Prep schools have to cope with a small number of parents who are "a selfish and unreasonable nuisance", headteachers at independent schools were told yesterday.
Up to 10 per cent of parents of prep school pupils were unsupportive and unappreciative of the school, Simon Carder, chairman of the Incorporated Association of Preparatory Schools (IAPS), said at the group's annual conference.
Some of them were "a selfish and unreasonable nuisance" and schools should ask them to remove their child rather than see educational principles compromised and teachers' morale undermined. Mr Carder also called on parents to show more public loyalty to their children's school to set an example for pupils.
He also said that in trying to protect children, schools had become increasingly reluctant to expose them to risk. Speaking the day after a teacher was jailed for 12 months for the manslaughter of a pupil who drowned on a school trip to the Lake District, Mr Carder said: "There is a danger that in trying, commendably, to protect children we become increasingly reluctant to expose them to anything which might possibly constitute a challenge.''
Mr Carder told The Independent that more than half of prep school pupils now had parents who were not educated in the private sector. While parents who attended private schools tended to have a "hands-off" approach to education, "first-time buyers" wanted to be more involved. Fee-paying junior schools were facing an increasing number of "pushy parents who believe their child should be top of the class and insist there must be something medically wrong if they are not the best academically'. Other parents behaved aggressively at school sports matches, said Mr Carder, who is also headmaster of Eagle House School in Sandhurst, Berkshire, a co-educational prep school.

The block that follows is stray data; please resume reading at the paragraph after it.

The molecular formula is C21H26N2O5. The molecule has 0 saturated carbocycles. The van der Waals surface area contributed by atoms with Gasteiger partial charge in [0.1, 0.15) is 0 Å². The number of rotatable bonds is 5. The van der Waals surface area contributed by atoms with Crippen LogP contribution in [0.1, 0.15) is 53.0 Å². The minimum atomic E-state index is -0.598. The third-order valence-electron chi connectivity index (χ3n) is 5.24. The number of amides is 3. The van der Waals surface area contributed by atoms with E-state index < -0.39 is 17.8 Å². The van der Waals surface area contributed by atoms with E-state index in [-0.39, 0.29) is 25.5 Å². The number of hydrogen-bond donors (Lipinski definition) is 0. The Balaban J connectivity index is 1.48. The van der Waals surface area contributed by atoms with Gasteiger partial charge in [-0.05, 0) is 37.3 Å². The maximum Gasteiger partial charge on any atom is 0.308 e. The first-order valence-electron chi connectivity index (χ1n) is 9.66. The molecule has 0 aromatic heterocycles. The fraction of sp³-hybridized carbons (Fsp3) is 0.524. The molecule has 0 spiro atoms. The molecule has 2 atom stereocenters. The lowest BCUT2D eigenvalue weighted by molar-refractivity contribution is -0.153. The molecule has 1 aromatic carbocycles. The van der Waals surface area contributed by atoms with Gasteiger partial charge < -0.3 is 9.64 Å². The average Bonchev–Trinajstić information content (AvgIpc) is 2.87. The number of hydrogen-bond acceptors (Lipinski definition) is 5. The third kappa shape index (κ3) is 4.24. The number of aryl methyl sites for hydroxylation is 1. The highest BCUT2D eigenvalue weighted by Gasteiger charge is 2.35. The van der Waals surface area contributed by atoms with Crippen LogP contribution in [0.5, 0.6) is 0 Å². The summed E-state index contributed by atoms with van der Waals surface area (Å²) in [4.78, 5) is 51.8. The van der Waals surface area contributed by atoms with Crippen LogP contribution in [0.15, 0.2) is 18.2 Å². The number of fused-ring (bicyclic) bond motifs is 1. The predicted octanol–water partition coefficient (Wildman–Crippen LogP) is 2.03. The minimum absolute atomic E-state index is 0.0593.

He told journalists at the conference in York: "Often if a child isn't top of the class, the parents will insist that something must be wrong and take them off to specialists to find out why they aren't top. I feel that sometimes parents need to just stand back and accept that their child is not top of the class because they are not of that academic calibre, not for any other reason.''
The association has asked Ofsted, the schools watchdog, to investigate boys' achievements after national test results showed that while boys lagged behind girls in state primaries, at junior independent schools they keep up with the girls.
Boys of 11 were three percentage points behind girls in English tests at IAPS schools compared with 10 points in state schools. But unlike state schools, independent schools are not obliged to follow the national curriculum.
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